Inspiration

Synesthesia, a neurological phenomenon occurring in a small minority of our world’s population allows people to essentially combine different senses and emotions with one another. Beautiful, eloquent, and completely mind boggling, Synesthesia has been an integral part of many brilliant composers, artists and those of the creative mind such as Wolfgang Amadeus Mozart, Hans Zimmer, and even Duke Ellington! These people have a unique ability that we hope to understand; the ability to see the color of music.

What it does

Using Jibo, a personal robot, we are able to take a photo of simply anything, and based on the image coloration, Jibo internalizes the data, and calls upon a song based on the dominant color of the image. If an image contains majority red, Jibo plays a rock song, or heavy metal, depending on the depth of coloration to fit the “mood”. In the same way people with Synesthesia function, Jibo compares images to music, and is able to determine which track best fits the situation. Jibo also has the functionality to look at a person’s face, and depending on their mood, can play a song befitting their facial expression. Jibo himself listens to voice commands, and can take an image, either of a person’s face, or of an image on command.

How we built it

Utilizing Jibo’s SDK, we were able to incorporate multiple different API’s including Spotify, Microsoft Computer Vision, rapidapi, last.fm, and imgur to create a cohesive project that allows us to capture an image and interpret it. Using Atom, our text editor/IDE, we created all the necessary trees and functions for the program to work, and while no hardware work was done, because Jibo had many built in features, incorporating new features was the biggest task we were able to accomplish.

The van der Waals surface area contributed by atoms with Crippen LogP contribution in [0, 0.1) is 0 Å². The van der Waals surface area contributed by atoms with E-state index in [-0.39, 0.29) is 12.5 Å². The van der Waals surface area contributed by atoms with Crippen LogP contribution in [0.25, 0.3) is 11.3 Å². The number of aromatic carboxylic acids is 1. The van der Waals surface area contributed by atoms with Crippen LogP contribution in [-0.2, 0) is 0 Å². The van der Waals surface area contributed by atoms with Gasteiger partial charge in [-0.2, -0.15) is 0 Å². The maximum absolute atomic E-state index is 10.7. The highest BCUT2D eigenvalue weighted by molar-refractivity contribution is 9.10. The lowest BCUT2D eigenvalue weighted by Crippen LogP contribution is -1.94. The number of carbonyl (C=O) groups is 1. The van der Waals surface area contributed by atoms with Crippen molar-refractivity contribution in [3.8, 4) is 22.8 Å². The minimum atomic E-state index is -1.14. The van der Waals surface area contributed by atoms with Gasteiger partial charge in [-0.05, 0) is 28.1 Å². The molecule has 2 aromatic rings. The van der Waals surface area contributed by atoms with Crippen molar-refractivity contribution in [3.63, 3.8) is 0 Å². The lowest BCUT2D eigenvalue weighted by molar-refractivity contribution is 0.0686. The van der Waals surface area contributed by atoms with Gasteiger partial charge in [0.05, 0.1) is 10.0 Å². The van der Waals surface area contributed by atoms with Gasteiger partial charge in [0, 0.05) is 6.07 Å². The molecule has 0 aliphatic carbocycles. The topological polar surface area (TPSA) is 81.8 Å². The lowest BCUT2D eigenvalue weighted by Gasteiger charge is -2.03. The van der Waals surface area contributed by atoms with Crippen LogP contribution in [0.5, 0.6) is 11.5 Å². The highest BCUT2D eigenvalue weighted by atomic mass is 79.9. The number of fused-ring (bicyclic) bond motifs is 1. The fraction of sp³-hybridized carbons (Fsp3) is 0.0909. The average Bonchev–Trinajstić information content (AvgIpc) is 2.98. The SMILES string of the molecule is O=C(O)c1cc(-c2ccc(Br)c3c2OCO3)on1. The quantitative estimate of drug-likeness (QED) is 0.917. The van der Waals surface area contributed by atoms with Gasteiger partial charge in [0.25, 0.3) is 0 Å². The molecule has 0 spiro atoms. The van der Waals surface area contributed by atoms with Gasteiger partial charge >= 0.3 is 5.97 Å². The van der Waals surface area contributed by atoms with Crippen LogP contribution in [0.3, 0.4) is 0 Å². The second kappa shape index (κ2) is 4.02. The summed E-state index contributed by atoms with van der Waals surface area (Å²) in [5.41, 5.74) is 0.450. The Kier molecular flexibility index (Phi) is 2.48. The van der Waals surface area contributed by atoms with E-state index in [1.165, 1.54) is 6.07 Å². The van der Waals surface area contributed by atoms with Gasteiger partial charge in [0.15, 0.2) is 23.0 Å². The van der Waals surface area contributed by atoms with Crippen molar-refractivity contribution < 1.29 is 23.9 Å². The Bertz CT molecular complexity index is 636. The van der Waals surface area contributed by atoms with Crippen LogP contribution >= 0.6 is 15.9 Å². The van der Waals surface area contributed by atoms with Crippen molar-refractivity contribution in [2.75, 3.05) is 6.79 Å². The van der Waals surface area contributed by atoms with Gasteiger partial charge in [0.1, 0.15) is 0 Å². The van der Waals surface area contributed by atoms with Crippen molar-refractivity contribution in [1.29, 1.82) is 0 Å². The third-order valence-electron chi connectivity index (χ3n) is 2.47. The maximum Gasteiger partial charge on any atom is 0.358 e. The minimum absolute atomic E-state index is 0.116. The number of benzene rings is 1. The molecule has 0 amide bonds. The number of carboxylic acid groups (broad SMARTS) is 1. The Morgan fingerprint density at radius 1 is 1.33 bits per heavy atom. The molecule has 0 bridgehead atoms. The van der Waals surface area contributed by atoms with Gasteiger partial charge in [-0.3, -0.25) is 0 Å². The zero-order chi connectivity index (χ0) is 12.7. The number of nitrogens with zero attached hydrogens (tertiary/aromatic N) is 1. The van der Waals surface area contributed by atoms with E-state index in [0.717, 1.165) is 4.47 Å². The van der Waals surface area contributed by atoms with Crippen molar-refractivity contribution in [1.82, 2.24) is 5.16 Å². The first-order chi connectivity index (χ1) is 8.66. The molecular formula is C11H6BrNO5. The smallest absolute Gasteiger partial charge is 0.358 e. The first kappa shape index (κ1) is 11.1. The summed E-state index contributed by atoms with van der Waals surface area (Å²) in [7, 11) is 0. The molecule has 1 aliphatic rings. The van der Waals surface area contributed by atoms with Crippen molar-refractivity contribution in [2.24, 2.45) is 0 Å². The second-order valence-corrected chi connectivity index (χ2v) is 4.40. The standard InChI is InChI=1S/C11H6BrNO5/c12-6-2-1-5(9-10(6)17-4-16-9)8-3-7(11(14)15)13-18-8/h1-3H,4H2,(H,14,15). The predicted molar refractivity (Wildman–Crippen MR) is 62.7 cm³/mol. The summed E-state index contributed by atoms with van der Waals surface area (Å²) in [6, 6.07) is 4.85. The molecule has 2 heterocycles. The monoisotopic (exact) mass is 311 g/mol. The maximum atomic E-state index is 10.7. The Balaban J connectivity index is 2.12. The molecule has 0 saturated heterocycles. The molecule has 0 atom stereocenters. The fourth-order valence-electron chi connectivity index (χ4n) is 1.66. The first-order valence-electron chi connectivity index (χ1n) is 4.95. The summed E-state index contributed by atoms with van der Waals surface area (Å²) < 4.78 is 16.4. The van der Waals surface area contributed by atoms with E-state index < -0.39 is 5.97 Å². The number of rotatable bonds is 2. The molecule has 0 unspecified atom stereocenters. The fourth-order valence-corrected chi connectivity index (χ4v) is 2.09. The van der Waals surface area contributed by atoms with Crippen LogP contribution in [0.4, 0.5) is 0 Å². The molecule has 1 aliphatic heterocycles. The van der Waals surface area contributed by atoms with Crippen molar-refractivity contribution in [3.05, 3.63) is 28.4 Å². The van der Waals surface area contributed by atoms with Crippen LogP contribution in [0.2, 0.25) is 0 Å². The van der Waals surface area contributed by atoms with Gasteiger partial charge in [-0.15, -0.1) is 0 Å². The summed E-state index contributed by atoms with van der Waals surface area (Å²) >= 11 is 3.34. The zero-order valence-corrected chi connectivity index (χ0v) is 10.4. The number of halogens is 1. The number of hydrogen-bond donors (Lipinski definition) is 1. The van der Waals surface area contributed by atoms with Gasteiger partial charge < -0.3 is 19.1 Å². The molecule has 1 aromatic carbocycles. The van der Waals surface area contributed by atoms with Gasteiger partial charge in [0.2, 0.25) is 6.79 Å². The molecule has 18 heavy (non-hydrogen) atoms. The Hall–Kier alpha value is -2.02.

Challenges we ran into

One of the biggest challenges was locally accessing images on Jibo and transferring the image into the Microsoft computer vision API in a form that was compatible. Another huge source of difficulty was coding in words for Jibo (i.e. the rules), for him to speak, and for him to understand us speaking.

Accomplishments that we're proud of

  • Successful integration with Microsoft Computer Vision
  • Ability to interpret user's emotions through both their facial appearance and their art
  • Our cohesive teamwork which allowed for the merging of our passions towards one goal

What we learned

We all had to pick up the Jibo SDK on the fly and learn to maneuver past the bugs and various other difficulties that arose as a result of the SDK still being in beta. We learned personally of scrapping an idea for something new, and to sometimes understand that while hardships come, success is through finding something that everyone in the team is passionate about and using that passion to fuel innovation and persevere.

What's next for Color of Music

Hopefully, once Jibo is implemented into households, it can be used for people when their moods falter, and perhaps to cheer people up. By recognizing facial patterns, and by examining a scene, Jibo will be able to choose an appropriate moment to play the right song for the consumer. Hopefully, through Jibo, people will be able to see the color of music. Something we wanted but did not have time to implement was taking in the spectrum of colors and figuring out the emotion from the densities or RGB values rather than just the dominant color. Some next steps for our app could be implementing the color to mood to song transition through a deep neural network that can be trained and will be able to predict more accurately a song suited for the user.

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